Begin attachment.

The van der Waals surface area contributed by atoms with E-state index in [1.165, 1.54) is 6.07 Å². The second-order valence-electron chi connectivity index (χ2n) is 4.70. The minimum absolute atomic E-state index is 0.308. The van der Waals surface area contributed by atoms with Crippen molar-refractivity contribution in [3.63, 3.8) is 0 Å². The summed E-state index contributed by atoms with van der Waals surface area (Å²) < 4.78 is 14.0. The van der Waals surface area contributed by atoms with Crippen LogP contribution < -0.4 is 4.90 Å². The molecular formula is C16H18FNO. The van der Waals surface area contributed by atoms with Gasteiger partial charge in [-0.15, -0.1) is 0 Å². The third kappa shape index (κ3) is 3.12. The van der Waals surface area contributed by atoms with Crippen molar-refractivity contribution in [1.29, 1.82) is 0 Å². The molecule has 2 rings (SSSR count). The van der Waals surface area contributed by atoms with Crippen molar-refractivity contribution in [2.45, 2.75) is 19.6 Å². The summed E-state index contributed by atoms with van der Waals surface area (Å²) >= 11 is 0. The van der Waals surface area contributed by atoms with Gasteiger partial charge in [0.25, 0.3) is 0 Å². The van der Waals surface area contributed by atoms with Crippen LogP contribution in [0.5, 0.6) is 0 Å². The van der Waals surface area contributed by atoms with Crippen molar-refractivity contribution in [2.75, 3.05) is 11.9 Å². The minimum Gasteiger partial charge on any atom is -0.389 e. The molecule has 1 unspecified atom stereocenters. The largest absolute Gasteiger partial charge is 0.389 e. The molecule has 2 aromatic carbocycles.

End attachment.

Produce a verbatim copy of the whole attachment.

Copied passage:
The van der Waals surface area contributed by atoms with E-state index in [1.165, 1.54) is 6.07 Å². The second-order valence-electron chi connectivity index (χ2n) is 4.70. The minimum absolute atomic E-state index is 0.308. The van der Waals surface area contributed by atoms with Crippen molar-refractivity contribution in [3.63, 3.8) is 0 Å². The summed E-state index contributed by atoms with van der Waals surface area (Å²) < 4.78 is 14.0. The van der Waals surface area contributed by atoms with Crippen LogP contribution < -0.4 is 4.90 Å². The molecular formula is C16H18FNO. The van der Waals surface area contributed by atoms with Gasteiger partial charge in [-0.15, -0.1) is 0 Å². The third kappa shape index (κ3) is 3.12. The van der Waals surface area contributed by atoms with Crippen molar-refractivity contribution in [1.29, 1.82) is 0 Å². The molecule has 2 rings (SSSR count). The van der Waals surface area contributed by atoms with Crippen molar-refractivity contribution in [2.45, 2.75) is 19.6 Å². The summed E-state index contributed by atoms with van der Waals surface area (Å²) >= 11 is 0. The van der Waals surface area contributed by atoms with Gasteiger partial charge in [0.25, 0.3) is 0 Å². The van der Waals surface area contributed by atoms with Crippen LogP contribution in [0.5, 0.6) is 0 Å². The van der Waals surface area contributed by atoms with Crippen molar-refractivity contribution in [2.75, 3.05) is 11.9 Å². The minimum Gasteiger partial charge on any atom is -0.389 e. The molecule has 1 unspecified atom stereocenters. The largest absolute Gasteiger partial charge is 0.389 e. The molecule has 2 aromatic carbocycles.